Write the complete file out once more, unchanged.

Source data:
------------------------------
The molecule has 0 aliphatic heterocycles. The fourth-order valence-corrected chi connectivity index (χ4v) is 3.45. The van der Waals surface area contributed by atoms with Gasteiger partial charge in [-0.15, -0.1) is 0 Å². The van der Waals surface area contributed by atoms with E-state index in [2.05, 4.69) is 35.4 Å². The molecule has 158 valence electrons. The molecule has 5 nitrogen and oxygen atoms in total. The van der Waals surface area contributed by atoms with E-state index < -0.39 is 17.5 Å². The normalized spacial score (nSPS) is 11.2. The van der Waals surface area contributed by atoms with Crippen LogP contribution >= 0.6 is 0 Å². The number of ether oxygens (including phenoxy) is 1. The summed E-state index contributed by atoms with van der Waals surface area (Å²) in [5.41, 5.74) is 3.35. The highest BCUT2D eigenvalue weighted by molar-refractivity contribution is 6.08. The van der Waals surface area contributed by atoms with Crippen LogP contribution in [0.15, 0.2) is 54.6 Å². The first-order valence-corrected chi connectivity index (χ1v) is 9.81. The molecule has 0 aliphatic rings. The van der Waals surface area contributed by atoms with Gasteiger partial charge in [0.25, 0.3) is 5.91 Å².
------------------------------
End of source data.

The molecule has 0 aliphatic heterocycles. The fourth-order valence-corrected chi connectivity index (χ4v) is 3.45. The van der Waals surface area contributed by atoms with Gasteiger partial charge in [-0.15, -0.1) is 0 Å². The van der Waals surface area contributed by atoms with E-state index in [2.05, 4.69) is 35.4 Å². The molecule has 158 valence electrons. The molecule has 5 nitrogen and oxygen atoms in total. The van der Waals surface area contributed by atoms with E-state index < -0.39 is 17.5 Å². The normalized spacial score (nSPS) is 11.2. The van der Waals surface area contributed by atoms with Crippen LogP contribution >= 0.6 is 0 Å². The number of ether oxygens (including phenoxy) is 1. The summed E-state index contributed by atoms with van der Waals surface area (Å²) in [5.41, 5.74) is 3.35. The highest BCUT2D eigenvalue weighted by molar-refractivity contribution is 6.08. The van der Waals surface area contributed by atoms with Crippen LogP contribution in [0.15, 0.2) is 54.6 Å². The first-order valence-corrected chi connectivity index (χ1v) is 9.81. The molecule has 0 aliphatic rings. The van der Waals surface area contributed by atoms with Gasteiger partial charge in [0.25, 0.3) is 5.91 Å².